I work with a number of people who, when they see me for the first time, tell me they never knew they could see a Speech Pathologist to help them with their English pronunciation. My purpose for this blog is to inform you of the process involved in improving your English pronunciation.

There are many benefits associated with improved communication skills, such as job prospects, improved confidence and reduced frustration from people not understanding you (for example, do people often ask if you said 13 or 30?).  Unfortunately changing an accent takes time and practice, but the effort put into practicing is worth the effort. Accent Reduction Training will not eliminate your accent, but will help work on the areas of your speech that make it harder for people to understand you.

In your initial session, you will be asked to read a number of words and sentences, and to do some talking. Your talking will be recorded and analysed in depth by the speech pathologist. The speech pathologist will identify the areas that impact most on the clarity of your English Pronunciation. Based on the results of the analysis, you will receive an Individualised Training Plan. Training Plans are typically made to cover 12 sessions. In each session, you will work on 1 to 2 aspects of your speech in depth (for example, the “th” sound and Word Stress patterns). Each area we work on will have been identified as a difficult area in your initial assessment. The speech pathologist will give you specific feedback about what to do to improve (something that can be difficult to get from a book or App!). Following each session, you will be given a home practicing recording. It is best to put aside 10-15 minutes every day to go over the recording to make sure you see improvements. It is best to find a time in your everyday routine. For example, a number of people like to do it while driving to work in their car. It is more beneficial to do a small amount of practice every day as opposed to 1 hour of practice once a week.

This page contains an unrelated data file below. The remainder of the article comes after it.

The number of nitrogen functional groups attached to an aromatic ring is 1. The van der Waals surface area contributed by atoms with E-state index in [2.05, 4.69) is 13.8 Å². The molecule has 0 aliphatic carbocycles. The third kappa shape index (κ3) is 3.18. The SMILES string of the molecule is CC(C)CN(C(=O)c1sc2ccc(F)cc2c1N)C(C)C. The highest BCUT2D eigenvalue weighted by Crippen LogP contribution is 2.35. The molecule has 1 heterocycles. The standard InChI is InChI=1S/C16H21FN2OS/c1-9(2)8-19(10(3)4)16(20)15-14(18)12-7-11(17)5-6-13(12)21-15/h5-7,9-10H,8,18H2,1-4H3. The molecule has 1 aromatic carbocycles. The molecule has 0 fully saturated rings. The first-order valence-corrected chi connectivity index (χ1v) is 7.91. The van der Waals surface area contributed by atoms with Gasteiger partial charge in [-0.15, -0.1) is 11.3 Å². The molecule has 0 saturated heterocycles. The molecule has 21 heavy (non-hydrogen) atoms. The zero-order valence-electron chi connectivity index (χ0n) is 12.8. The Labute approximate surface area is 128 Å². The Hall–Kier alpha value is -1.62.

Sessions can be held weekly or fortnightly or at a frequency that suits you and your lifestyle. I find, however, that individuals who attend sessions weekly or fortnightly make greater progress, as they tend to practice more regularly and stay motivated between sessions. And for those of you who like to share experiences with others, there is an option to attend sessions with a friend from the same international background.

To give you an example, here are some areas that are typically covered in sessions:

    • Speech sounds (vowels, diphthongs and consonants)
    • Difficult sound combinations (e.g. Do you find it hard to say “ths” in cloths or “lk” in milk?)
    • The fluency of your speech
    • Word and Sentence Stress
    • Mouth position for English
    • Intonation
    • Speech Rate
    • International Phonetic Alphabet